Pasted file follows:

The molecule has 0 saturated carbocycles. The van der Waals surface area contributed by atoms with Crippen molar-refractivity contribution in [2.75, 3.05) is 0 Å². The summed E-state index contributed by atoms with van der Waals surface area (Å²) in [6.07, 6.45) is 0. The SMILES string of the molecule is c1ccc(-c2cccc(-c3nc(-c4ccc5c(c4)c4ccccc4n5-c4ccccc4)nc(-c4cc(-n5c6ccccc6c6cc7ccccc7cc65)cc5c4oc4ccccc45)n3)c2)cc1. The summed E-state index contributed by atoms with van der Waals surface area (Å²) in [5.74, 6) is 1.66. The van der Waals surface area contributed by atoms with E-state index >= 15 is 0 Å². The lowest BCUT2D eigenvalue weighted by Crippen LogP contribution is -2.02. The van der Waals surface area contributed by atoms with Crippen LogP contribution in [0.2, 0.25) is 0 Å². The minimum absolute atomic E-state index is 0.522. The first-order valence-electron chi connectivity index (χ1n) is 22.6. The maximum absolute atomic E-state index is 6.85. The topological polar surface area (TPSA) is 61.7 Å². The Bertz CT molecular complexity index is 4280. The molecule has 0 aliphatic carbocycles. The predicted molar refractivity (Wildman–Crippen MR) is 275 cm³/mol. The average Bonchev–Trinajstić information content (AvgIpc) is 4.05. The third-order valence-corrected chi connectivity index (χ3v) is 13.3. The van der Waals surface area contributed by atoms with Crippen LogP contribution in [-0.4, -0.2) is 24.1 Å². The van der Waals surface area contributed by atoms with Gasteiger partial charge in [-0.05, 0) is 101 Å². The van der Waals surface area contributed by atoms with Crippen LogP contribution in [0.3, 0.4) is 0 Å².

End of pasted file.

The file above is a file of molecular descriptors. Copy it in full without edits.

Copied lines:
The molecule has 0 saturated carbocycles. The van der Waals surface area contributed by atoms with Crippen molar-refractivity contribution in [2.75, 3.05) is 0 Å². The summed E-state index contributed by atoms with van der Waals surface area (Å²) in [6.07, 6.45) is 0. The SMILES string of the molecule is c1ccc(-c2cccc(-c3nc(-c4ccc5c(c4)c4ccccc4n5-c4ccccc4)nc(-c4cc(-n5c6ccccc6c6cc7ccccc7cc65)cc5c4oc4ccccc45)n3)c2)cc1. The summed E-state index contributed by atoms with van der Waals surface area (Å²) in [5.74, 6) is 1.66. The van der Waals surface area contributed by atoms with E-state index >= 15 is 0 Å². The lowest BCUT2D eigenvalue weighted by Crippen LogP contribution is -2.02. The van der Waals surface area contributed by atoms with Crippen LogP contribution in [0.2, 0.25) is 0 Å². The minimum absolute atomic E-state index is 0.522. The first-order valence-electron chi connectivity index (χ1n) is 22.6. The maximum absolute atomic E-state index is 6.85. The topological polar surface area (TPSA) is 61.7 Å². The Bertz CT molecular complexity index is 4280. The molecule has 0 aliphatic carbocycles. The predicted molar refractivity (Wildman–Crippen MR) is 275 cm³/mol. The average Bonchev–Trinajstić information content (AvgIpc) is 4.05. The third-order valence-corrected chi connectivity index (χ3v) is 13.3. The van der Waals surface area contributed by atoms with Crippen LogP contribution in [-0.4, -0.2) is 24.1 Å². The van der Waals surface area contributed by atoms with Gasteiger partial charge in [-0.05, 0) is 101 Å². The van der Waals surface area contributed by atoms with Crippen LogP contribution in [0.3, 0.4) is 0 Å².